Eight weeks after our conversation, and on my last day in India last Friday, we were playing the Mumbai Indians in Mumbai.

A general view of the Dharavi slum area from the top of a residential building.
A general view of the Dharavi slum area from the top of a residential building. Credit: Anadolu Agency/Getty Images
Justin Langer visits the home of Lucknow Super Giants massage therapist Rajesh Chandrashekhar where his family welcomed Justion and his brother and cooked for them.
Justin Langer visits the home of Lucknow Super Giants massage therapist Rajesh Chandrashekhar where his family welcomed Justion and his brother and cooked for them. Credit: supplied/supplied

The day before, I asked RC if he would take me to meet his family at his home.

“You want to visit my home?” he asked with a surprised look on his face.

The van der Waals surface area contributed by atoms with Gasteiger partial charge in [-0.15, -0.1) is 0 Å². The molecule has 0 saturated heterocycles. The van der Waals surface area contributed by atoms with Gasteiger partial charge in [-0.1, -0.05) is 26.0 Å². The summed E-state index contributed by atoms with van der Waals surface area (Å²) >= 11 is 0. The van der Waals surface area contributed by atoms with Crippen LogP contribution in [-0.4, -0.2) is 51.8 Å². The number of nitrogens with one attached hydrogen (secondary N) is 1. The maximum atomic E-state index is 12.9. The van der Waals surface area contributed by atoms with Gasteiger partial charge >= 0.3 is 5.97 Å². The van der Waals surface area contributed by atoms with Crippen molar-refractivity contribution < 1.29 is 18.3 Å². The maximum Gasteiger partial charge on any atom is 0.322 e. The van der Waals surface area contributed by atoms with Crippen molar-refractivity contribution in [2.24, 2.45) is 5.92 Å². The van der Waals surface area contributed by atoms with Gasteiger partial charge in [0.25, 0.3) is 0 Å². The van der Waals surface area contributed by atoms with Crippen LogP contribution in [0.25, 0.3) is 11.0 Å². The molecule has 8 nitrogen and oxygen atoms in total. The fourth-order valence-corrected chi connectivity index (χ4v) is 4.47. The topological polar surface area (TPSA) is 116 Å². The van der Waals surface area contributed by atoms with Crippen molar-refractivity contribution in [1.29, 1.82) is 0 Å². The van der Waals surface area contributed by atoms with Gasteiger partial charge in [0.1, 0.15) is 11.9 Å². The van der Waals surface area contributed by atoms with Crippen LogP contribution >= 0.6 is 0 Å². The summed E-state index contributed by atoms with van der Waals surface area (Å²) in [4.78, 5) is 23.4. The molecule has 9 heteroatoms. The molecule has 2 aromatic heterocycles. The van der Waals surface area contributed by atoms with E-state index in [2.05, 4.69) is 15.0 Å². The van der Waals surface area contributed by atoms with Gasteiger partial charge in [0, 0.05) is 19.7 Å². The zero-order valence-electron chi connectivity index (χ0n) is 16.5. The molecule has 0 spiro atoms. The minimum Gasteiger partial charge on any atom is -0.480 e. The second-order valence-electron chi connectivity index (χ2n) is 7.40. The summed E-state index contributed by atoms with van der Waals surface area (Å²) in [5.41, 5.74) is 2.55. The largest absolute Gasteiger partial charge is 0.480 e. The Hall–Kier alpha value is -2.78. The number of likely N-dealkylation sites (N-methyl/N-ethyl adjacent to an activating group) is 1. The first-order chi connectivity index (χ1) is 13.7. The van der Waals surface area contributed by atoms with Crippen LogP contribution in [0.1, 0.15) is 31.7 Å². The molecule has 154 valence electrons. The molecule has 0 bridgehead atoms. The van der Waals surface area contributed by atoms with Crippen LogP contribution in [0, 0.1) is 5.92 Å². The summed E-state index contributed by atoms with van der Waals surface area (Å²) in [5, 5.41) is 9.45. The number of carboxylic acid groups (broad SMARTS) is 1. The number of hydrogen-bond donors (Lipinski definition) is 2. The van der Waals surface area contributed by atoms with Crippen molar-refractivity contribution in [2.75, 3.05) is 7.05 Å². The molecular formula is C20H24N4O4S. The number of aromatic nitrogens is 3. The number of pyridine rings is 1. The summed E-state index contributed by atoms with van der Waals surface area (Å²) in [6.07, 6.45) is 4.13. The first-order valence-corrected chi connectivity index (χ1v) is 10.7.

“Is that OK?” I replied. “And do you mind if I bring my brother with me to meet your family?”

My brother was in India watching the last two games of the IPL, and he was as fascinated as I was as to see a world which is so removed from our reality that we would have to see it to believe it.

The next morning, we battled our way through bumper-to-bumper traffic, and 45 minutes later turned off onto side roads that were home to cows, debris, people, noise, smells and mayhem.

These were all synonymous with India outside the luxury hotels we had become accustomed to staying in, but they were still eye-opening every time.

When we jumped out of the car, we were greeted by RC’s brother and friends, who were excited at the prospect of showing off their house.